Picasso’s Secret Portrait of Marie-Thérèse Walter To Be Offered at Sotheby’s This November- Sotheby’s Modern Evening Auction will feature one of Pablo Picasso’s most striking and unique still lifes, containing coded references to his famed “Golden muse,” Marie-Thérèse Walter (Estimate In The Region of $25m) at a time when their clandestine affair, now going on for years, remained a secret.
Painted in 1932, one of the most consequential years of his career, Picasso’s Compotier et guitare was completed the day before Valentine’s Day while in the throes of his secretive affair with Marie-Thérèse. It was not until later that year in June, with the opening of Picasso’s celebrated retrospective at the Galeries Georges Petit in Paris, that their affair would become public. Hand-selected by Picasso to star in this exhibition (the first and only time Picasso installed his own work), Compotier et guitare’s veiled portrait was exhibited alongside numerous portraits of Marie-Thérèse, announcing to the world that she was his muse and lover for the first time.
Appearing at auction for the first time in over 20 years, Compotier et guitare is estimated in the region of $25 million, placing it among the most valuable still life works by the artist to be offered at auction. It will be unveiled at Sotheby’s galleries in Hong Kong on 2 October, where it will be on view in Asia for the first time, as well as make its first exhibition appearance in more than 30 years.
Compotier et guitare, with its vivid blend of colors and highly sensual forms, defies the confines of traditional still-life art, symbolizing Picasso’s concealed connection with Marie-Thérèse – stemming from their chance encounter in 1927 when she was just seventeen. This relationship evolved into one of the most passionate love affairs in Picasso’s life, reaching its pinnacle in the year 1932, Picasso’s “annus mirabilis,” a defining year, when the artist would make some of his most prized works. Every canvas painted during this remarkable period bears the imprint of Picasso’s deep infatuation with his muse.
In Compotier et guitare, Marie-Thérèse’s presence is unmistakable, expressed through the flowing lines of the green drapery mirroring her form, the predominant use of a color palette featuring yellow and lavender, which became synonymous with her portrayal, and the alluring shape of the guitar on the right. While Picasso depicted a guitar in his work from as early as 1903, it was truly during the artist’s Cubist period that this object became a fundamental motif of his work. Linked to his Spanish heritage and infused with innate sensuality, its intricate figuration offered a rich tapestry of suggestive curves, the guitar was a versatile subject for Picasso’s interpretations, spanning his Blue Period through to his final works. Notably, Picasso’s 1919 painting, Guitare sur une table from the collection of William S. Paley, set a new record in November 2022 for an early still life, achieving $37.1 million at Sotheby’s.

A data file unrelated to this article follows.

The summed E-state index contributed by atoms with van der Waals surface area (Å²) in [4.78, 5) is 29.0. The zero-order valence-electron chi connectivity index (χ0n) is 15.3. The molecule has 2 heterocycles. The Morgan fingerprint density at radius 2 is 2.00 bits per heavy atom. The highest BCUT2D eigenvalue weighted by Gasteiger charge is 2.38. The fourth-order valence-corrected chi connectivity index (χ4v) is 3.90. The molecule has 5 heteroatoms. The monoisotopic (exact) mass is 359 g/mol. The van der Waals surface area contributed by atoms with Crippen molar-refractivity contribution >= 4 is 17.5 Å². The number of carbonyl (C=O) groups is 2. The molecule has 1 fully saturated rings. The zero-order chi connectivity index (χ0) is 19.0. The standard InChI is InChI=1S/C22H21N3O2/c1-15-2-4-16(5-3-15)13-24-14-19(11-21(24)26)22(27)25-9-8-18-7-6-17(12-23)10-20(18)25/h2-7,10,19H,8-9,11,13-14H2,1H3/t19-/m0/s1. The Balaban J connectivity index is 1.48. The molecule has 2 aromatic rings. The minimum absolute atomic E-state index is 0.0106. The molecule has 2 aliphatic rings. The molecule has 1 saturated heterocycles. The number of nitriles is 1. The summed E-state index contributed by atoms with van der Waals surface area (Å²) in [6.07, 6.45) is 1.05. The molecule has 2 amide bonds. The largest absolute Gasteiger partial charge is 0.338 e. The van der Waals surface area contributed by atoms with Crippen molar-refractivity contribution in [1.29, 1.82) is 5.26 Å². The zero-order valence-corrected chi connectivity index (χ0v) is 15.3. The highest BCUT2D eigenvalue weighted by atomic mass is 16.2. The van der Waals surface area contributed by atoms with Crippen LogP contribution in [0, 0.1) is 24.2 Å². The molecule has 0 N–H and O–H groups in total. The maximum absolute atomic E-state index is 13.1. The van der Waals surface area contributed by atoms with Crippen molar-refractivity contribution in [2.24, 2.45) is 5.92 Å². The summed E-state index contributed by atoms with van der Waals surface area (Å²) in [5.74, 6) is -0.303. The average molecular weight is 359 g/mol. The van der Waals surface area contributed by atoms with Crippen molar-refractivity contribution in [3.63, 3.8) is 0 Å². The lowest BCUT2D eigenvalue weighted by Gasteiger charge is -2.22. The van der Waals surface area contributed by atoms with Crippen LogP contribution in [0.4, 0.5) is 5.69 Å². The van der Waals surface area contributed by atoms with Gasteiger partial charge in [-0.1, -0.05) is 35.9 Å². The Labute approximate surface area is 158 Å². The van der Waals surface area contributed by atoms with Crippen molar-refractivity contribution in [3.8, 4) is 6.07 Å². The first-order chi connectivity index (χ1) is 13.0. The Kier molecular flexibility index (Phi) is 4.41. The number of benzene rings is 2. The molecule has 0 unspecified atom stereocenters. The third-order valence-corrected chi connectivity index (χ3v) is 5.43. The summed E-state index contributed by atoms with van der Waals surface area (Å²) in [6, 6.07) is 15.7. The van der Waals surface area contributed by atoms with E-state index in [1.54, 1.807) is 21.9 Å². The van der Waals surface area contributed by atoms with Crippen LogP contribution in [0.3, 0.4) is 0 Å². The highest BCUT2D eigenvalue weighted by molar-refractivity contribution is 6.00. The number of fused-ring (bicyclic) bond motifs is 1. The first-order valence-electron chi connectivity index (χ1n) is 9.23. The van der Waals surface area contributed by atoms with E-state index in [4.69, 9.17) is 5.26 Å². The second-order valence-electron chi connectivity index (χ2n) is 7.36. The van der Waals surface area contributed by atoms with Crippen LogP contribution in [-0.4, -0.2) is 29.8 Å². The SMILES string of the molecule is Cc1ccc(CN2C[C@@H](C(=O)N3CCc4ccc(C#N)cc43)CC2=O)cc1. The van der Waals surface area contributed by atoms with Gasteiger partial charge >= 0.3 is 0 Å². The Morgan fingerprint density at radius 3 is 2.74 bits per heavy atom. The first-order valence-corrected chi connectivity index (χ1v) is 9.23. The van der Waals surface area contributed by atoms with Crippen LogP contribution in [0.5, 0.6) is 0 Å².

Within the work we also see references to Picasso’s rival, Henri Matisse, evident in the diamond-patterned wallpaper, as well as in the curvature of the fruit bowl and guitar, reminiscent of Matisse’s reclining figures such as Odalisque couchée from 1926 (pictured below). In Odalisque couchée, the parallels between the languid repose of the woman and Picasso’s forms and shapes throughout Compotier et guitare further allude to Marie-Thérèse. The diamond wallpaper pattern in the background can also be observed in other significant works by Picasso from this period, including Girl Before a Mirror (The Museum of Modern Art, New York), also painted in 1932 , which depicts Marie-Thérèse.
Three months after the work was completed, Picasso selected it for his first-ever retrospective at the Galeries Georges Petit in Paris and the Kunsthaus Zürich. This exhibition comprised 238 works (225 paintings, pastels, and works on paper; 7 sculptures; and 6 illustrated books) which dated to Picasso’s arrival in Paris. The works on display marked a prescient shift, featuring Picasso’s most recent paintings alongside his most famous Cubist works, signalling an important transition.
Also offered at Sotheby’s this November, from the prestigious collection of Emily Fisher Landau, is Picasso’s Femme à la montre, created during the same year of 1932, just after the Galeries Georges Petit exhibition. In both works, we see an important shift in the manner in which Picasso depicted Marie-Thérèse, and when viewed together they offer a unique perspective in how she impacted his artistic output over time. Within one changeful year Picasso transitioned from covert portraits to a disarmingly open ode to his lover, offering remarkable insight into the ways in which the artist’s work shifted during his ‘annus mirabilis,’ proving himself to be a master of reinvention.
The two works will go on view together in Sotheby’s in Hong Kong beginning 2nd October, the first time they have been brought together for public exhibition and the first time the works have been publicly exhibited in Asia. Picasso’s Secret Portrait of Marie-Thérèse Walter